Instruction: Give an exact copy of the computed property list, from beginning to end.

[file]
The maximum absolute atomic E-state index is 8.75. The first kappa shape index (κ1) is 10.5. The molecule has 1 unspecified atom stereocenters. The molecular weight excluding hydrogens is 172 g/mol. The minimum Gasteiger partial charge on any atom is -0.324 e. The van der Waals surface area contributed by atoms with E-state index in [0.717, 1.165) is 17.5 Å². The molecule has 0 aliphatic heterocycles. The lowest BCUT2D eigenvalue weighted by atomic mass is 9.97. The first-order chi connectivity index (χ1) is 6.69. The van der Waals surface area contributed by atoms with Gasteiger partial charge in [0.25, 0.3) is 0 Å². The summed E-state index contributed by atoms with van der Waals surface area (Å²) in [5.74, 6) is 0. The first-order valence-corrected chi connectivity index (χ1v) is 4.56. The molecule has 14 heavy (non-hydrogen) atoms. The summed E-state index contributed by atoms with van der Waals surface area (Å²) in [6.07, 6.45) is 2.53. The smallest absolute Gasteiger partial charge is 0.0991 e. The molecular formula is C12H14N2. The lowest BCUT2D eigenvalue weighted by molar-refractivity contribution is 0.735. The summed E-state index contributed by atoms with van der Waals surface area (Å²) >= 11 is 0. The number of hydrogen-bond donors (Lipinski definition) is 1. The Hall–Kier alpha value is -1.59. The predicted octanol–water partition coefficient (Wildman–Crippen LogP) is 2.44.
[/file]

The maximum absolute atomic E-state index is 8.75. The first kappa shape index (κ1) is 10.5. The molecule has 1 unspecified atom stereocenters. The molecular weight excluding hydrogens is 172 g/mol. The minimum Gasteiger partial charge on any atom is -0.324 e. The van der Waals surface area contributed by atoms with E-state index in [0.717, 1.165) is 17.5 Å². The molecule has 0 aliphatic heterocycles. The lowest BCUT2D eigenvalue weighted by atomic mass is 9.97. The first-order chi connectivity index (χ1) is 6.69. The van der Waals surface area contributed by atoms with Gasteiger partial charge in [0.25, 0.3) is 0 Å². The summed E-state index contributed by atoms with van der Waals surface area (Å²) in [5.74, 6) is 0. The first-order valence-corrected chi connectivity index (χ1v) is 4.56. The molecule has 14 heavy (non-hydrogen) atoms. The summed E-state index contributed by atoms with van der Waals surface area (Å²) in [6.07, 6.45) is 2.53. The smallest absolute Gasteiger partial charge is 0.0991 e. The molecular formula is C12H14N2. The lowest BCUT2D eigenvalue weighted by molar-refractivity contribution is 0.735. The summed E-state index contributed by atoms with van der Waals surface area (Å²) >= 11 is 0. The number of hydrogen-bond donors (Lipinski definition) is 1. The Hall–Kier alpha value is -1.59. The predicted octanol–water partition coefficient (Wildman–Crippen LogP) is 2.44.